The Bush administration may have succeeded in its initial invasion of Iraq, but the invasion unleashed forces that are getting beyond its control. Here Achcar documents how war and then occupation fueled both resistance in Iraq and a powerful antiwar movement in the West. Some of the best essays in the book look at the dynamics of resistance that occupations produce. The essays on the two Palestinian Intifadas and the 1991 uprising in Iraq explore those resistance struggles and the various political currents competing for leadership.
The political backdrop for the resistance, particularly in Palestine, has been the failure of Arab nationalism and the historic capitulation of the Palestine Liberation Organization (PLO), seen by many as the symbol of Arab nationalist resistance after the defeat of Gamel Nassers Egyptian forces in the 1967 war with Israel. Achcar points out that the PLOs willingness to accept an "apartheid" solution in Palestine is less a historic break than it appears and will do little to alleviate the suffering of the Palestinian people. He shows how from early on, the PLO, while maintaining a verbal commitment to struggle and a single-state solution in Palestine, was maneuvering towards a two-state solution. Unable to defeat the military forces of Israel through its combined strategy of guerrilla resistance and alliances with other Arab regimes, "the Fatah/PLO had become a state apparatus without a state looking for a state at the least cost."
The failure of the Palestinian Left to put forward an independent alternative gave Arafat and the nationalists a left cover to abandon the traditional goals of the Palestinian strugglewhile at the same time opening the door to the emergence of Islamic fundamentalists as the main beneficiaries of growing disillusionment with the nationalists.
The section on the rise of Islamic fundamentalism includes some general theses on the middle-class nature of the movement along with a series of essays that deal primarily with the Iranian Revolution of 1979. He shows how, in the absence of a left alternative, Islamists were able to gain a hearing among wider layers of Iranian society. Achcar writes about the roots of fundamentalisms growth:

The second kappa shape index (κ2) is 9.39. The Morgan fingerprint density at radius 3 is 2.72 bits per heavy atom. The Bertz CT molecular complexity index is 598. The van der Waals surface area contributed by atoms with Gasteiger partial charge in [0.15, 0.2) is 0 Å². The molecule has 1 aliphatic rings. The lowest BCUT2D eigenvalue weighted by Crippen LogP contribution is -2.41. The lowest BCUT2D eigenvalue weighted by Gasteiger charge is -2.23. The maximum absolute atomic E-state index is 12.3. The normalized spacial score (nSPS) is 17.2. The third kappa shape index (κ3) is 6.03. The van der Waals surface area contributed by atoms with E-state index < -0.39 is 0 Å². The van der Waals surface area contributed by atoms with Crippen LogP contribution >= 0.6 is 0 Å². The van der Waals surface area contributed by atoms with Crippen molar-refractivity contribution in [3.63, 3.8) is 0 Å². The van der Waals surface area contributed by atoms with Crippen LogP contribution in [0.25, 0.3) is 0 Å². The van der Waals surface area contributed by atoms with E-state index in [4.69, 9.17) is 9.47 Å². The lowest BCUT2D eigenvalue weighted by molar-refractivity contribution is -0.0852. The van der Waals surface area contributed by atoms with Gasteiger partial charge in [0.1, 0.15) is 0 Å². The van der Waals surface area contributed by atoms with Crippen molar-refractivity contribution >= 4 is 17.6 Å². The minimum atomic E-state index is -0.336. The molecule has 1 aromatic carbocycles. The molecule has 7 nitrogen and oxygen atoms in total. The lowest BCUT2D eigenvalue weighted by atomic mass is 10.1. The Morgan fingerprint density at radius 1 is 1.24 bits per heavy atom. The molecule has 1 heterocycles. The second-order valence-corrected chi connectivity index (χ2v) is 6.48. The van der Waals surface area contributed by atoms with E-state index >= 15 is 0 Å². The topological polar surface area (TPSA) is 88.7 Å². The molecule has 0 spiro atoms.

In [all the countries where Islamic fundamentalism has gained ground], middle-class living standards have manifestly deteriorated.
In addition, bourgeois and petit bourgeois democratic-nationalist leaderships have been discredited.
With the nationalists discredited and the Left "opposition" compromised, the Islamic fundamentalist groupsmany of which had initially been supported by the nationalists and the West as a bulwark against the influence of the Leftemerged as the main beneficiaries of growing anger among millions in the Middle East.
But Achcar is also quite clear that the fundamentalist forces can offer little in the struggle against imperialism or for the liberation of the oppressed. Their anti-democratic beliefs, their oppression of women, gays, and lesbians, and intense hostility to Marxism, mean that they cannot simply be approached uncritically. While the Left can never side with the states repression of the Islamists, it must also not compromise its independence: "While striking together at the common enemy, revolutionary socialists must warn working people against any attempt to divert their struggle in a reactionary direction."
Finally, Achcar draws together the analysis of the Middle East to assess prospects for rebuilding an antiwar resistance in the West. In his "Letter to a Slightly Depressed Antiwar Activist," Achcar concludes:
This movements spectacular growth has only been possible because it rested on the foundations of three years of progress by the global movement against neoliberal globalization, which was born in Seattle. These two dimensions will continue to fuel each other, to strengthen peoples awareness that neoliberalism and war are two faces of the same system of dominationwhich must be overthrown.
This goal can be accomplished only by rebuilding mass movements both in the U.S. and Middle Eastand building a left alternative that is clear both on what it is fighting against and what it is fighting for.